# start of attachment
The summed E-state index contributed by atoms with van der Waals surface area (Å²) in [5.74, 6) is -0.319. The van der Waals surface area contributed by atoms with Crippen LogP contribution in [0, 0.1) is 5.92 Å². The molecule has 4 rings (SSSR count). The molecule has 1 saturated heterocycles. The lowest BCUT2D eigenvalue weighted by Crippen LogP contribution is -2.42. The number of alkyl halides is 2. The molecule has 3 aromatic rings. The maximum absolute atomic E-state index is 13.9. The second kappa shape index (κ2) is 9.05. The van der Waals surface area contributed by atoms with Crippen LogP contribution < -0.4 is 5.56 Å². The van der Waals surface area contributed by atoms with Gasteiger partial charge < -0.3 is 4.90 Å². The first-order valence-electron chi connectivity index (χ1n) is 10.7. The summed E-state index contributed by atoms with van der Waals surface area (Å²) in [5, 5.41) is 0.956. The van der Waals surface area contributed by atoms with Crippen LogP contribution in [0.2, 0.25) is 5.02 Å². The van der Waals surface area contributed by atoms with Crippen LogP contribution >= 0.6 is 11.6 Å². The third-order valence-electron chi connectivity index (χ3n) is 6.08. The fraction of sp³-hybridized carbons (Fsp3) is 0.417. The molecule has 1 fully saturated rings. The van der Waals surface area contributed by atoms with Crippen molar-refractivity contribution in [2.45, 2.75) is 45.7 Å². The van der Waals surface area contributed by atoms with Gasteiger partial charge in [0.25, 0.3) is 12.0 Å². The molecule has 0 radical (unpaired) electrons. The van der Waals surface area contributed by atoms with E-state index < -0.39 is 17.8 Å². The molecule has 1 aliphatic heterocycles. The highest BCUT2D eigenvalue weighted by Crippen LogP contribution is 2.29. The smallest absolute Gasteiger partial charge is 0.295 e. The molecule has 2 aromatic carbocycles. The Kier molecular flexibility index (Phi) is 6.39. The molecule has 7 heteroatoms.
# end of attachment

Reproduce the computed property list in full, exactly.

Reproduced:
The summed E-state index contributed by atoms with van der Waals surface area (Å²) in [5.74, 6) is -0.319. The van der Waals surface area contributed by atoms with Crippen LogP contribution in [0, 0.1) is 5.92 Å². The molecule has 4 rings (SSSR count). The molecule has 1 saturated heterocycles. The lowest BCUT2D eigenvalue weighted by Crippen LogP contribution is -2.42. The number of alkyl halides is 2. The molecule has 3 aromatic rings. The maximum absolute atomic E-state index is 13.9. The second kappa shape index (κ2) is 9.05. The van der Waals surface area contributed by atoms with Crippen LogP contribution < -0.4 is 5.56 Å². The van der Waals surface area contributed by atoms with Gasteiger partial charge < -0.3 is 4.90 Å². The first-order valence-electron chi connectivity index (χ1n) is 10.7. The summed E-state index contributed by atoms with van der Waals surface area (Å²) in [5, 5.41) is 0.956. The van der Waals surface area contributed by atoms with Crippen LogP contribution in [0.2, 0.25) is 5.02 Å². The van der Waals surface area contributed by atoms with Crippen LogP contribution >= 0.6 is 11.6 Å². The third-order valence-electron chi connectivity index (χ3n) is 6.08. The fraction of sp³-hybridized carbons (Fsp3) is 0.417. The molecule has 1 fully saturated rings. The van der Waals surface area contributed by atoms with Crippen molar-refractivity contribution in [2.45, 2.75) is 45.7 Å². The van der Waals surface area contributed by atoms with Gasteiger partial charge in [0.25, 0.3) is 12.0 Å². The molecule has 0 radical (unpaired) electrons. The van der Waals surface area contributed by atoms with E-state index < -0.39 is 17.8 Å². The molecule has 1 aliphatic heterocycles. The highest BCUT2D eigenvalue weighted by Crippen LogP contribution is 2.29. The smallest absolute Gasteiger partial charge is 0.295 e. The molecule has 2 aromatic carbocycles. The Kier molecular flexibility index (Phi) is 6.39. The molecule has 7 heteroatoms.